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The snow is gathering on my boots as I wait for the train. The electronic boards are changing their mind minute by minute. Will it or won’t it arrive? There’s no reason to be at the office today, it’d be fine if I worked from home or bagged it all off and went to a café to warm up. I could take the children sledging with Monica. (She’s texted to say they’re off.)

I pretend that I don’t know why I’m persistently waiting for the train as it slowly battles towards me. But I do know. It’s the hope that Rosa too has battled to be here. It’s the hope that she holds our time together between the stations in the same high esteem as I do.

The train is pulling in and I’m wondering whether she’s tucked up warm in bed with her husband or whether she’s on the train. Most of the other people who were waiting beside me have traipsed home, abandoning their posts.

I imagine the olden days of slam door trains, of people leaning out of windows and waving. If I let myself romanticise, there might even be steam. Now everyone is sealed in, it makes the moment of the approaching train less special.

If we were living in earlier times, Rosa would be enthusiastically waving (with a bonnet pressed to her head). Back here in the present, I won’t know until the last minute whether she’s there. Most days this adds to the surprise, but today it makes me anxious and I curse the enforced reserve of the modern world.

I always board the train at the same coach stop. She does the same at the station before this one. I remember the first time we conversed. The naturalness, the attraction.

But let me be clear. Neither of us has ever risked taking a step closer, entering into a moment of contact or embrace, no matter how we’ve desired it.

We are cowards who fear rejection, who fear mess and separation. Our intimacy is postponed ad infinitum. The slightest flicker is extinguished. It only takes one mention of our other halves and the trance is broken.

The id loses every war, I say.

Nobody is listening, I am here alone. But it is good to say these things aloud.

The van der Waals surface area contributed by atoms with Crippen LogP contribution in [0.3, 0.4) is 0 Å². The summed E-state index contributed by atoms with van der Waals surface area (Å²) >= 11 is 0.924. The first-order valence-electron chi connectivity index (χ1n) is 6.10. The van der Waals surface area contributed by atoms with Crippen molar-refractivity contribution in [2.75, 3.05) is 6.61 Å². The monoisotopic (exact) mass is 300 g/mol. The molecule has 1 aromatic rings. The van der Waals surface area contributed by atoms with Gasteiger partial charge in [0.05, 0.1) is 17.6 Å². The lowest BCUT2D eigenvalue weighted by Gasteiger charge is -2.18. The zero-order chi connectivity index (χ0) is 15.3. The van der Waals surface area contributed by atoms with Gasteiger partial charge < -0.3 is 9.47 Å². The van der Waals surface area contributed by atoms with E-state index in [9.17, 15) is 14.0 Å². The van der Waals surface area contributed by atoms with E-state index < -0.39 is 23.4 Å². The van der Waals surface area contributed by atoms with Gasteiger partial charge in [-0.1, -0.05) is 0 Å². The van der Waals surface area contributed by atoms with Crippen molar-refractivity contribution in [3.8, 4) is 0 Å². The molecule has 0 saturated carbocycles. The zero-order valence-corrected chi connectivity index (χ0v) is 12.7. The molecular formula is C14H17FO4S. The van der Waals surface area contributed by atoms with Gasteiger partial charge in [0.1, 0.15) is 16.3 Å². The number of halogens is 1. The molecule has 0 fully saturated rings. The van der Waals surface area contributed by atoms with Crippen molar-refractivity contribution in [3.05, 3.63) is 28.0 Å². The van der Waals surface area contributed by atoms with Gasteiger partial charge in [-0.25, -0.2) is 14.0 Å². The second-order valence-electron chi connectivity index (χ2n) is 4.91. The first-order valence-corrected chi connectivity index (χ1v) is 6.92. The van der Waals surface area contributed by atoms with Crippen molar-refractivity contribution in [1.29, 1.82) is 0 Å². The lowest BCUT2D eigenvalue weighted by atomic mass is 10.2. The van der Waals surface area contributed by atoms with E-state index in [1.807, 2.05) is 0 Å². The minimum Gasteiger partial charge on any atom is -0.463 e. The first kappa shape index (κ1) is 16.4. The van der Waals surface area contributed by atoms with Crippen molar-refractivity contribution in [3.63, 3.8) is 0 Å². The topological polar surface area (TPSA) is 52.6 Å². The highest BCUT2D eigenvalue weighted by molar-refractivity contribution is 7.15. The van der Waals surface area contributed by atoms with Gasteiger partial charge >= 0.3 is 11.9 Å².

We will grow old doing this. We will grow old without causing pain to others.

The train stops and I wait for the doors to become active. No one steps off. I look for our usual seats, but they’re empty. I look around and, at first, I don’t see her. But then I do and my heart stops. She is talking to another man. He is younger than me, better dressed too. She is twiddling her hair and leaning into the conversation. Her body language tells me all I need to know.

I turn and exit the train. It departs as I traipse out of the station, home to Monica and the children. I don’t stop at the café. I seek solace in the snow and the ongoing cold. My fingers are numb. It is punishment for my stupidity. I wasted all those years dreaming, all those years not finding employment elsewhere. Commuting into middle age.

Idiot, I say.

Then I punch myself in the side of the face. It is harder than I expected. A tooth seems to have come loose.

Some children stop their snowballing to stare at me, trying to figure out why I am behaving this way. One is dared to throw his snowball at me. He declines but another obliges.

I smirk it off. I’m not going to be angry. They would like the adrenaline of being chased, no doubt; but I’m not going to enter into that. Those were the old days. These days you could attract trouble for doing stuff like that to kids.

Everyone knows their rights. Everyone has higher morals than the other person. I’m tired of this place. Am I tired of this life too? I’m not certain, and if I’m not certain then I must carry on. Find new hopes, new dreams, and possibly new loves. This is the carrot that I dangle in front of myself. It is a carrot that carries me home.

The children are dressed in woollen mittens and hats. They are excited to see me. Monica takes them up the hill, and I agree to meet them once I’ve changed and recovered the feeling in my hands.

I take a paracetamol for the pain in my tooth and make a coffee. I sit down and start drifting into the endless reading of news, tweets, and posts. Entranced by my stream, it’s difficult to lift myself up. But I do and head out the door.

I try calling and then text my wife to find out which hill they’re on. Before I see them, I hear the screams of laughter. It cheers me and I commit to not working for the day.

On my first turn down the hill, I tumble out of the sledge and it rolls over me. I’m not hurt but I see my tooth in the snow. There is blood around it. It hurts less than I expected.

You should see a dentist, says Monica, in case it broke off. There might be some tooth in the gum that needs extracting.

She can see that it’s making me feel unwell hearing this. The sledging is brought to an early end, and we walk over to the dentist together.

We wait and fill out forms with medical details. I don’t want to do this but know that I must. It feels like ageing, teeth snapping. Why didn’t I do more to protect my teeth? Why didn’t I eat less sugar? What can I do to protect my children from the same fate?

I’m holding my wife’s hand, and Billy, our youngest, is tightly squeezing me. Julia, our eldest, is pouting into her phone taking selfies. She pokes me and tells me to smile. I pull down my lip to reveal the bleeding gum. She tells me that it’s gross, and giggles before framing us in her screen and taking a picture. She’s satisfied with her shot, and types away on her phone. It is another moment recorded to her stream.

Anthony Levings is a frustrated writer and an avid sea swimmer. His hard drive is a scrapheap of unfinished works.

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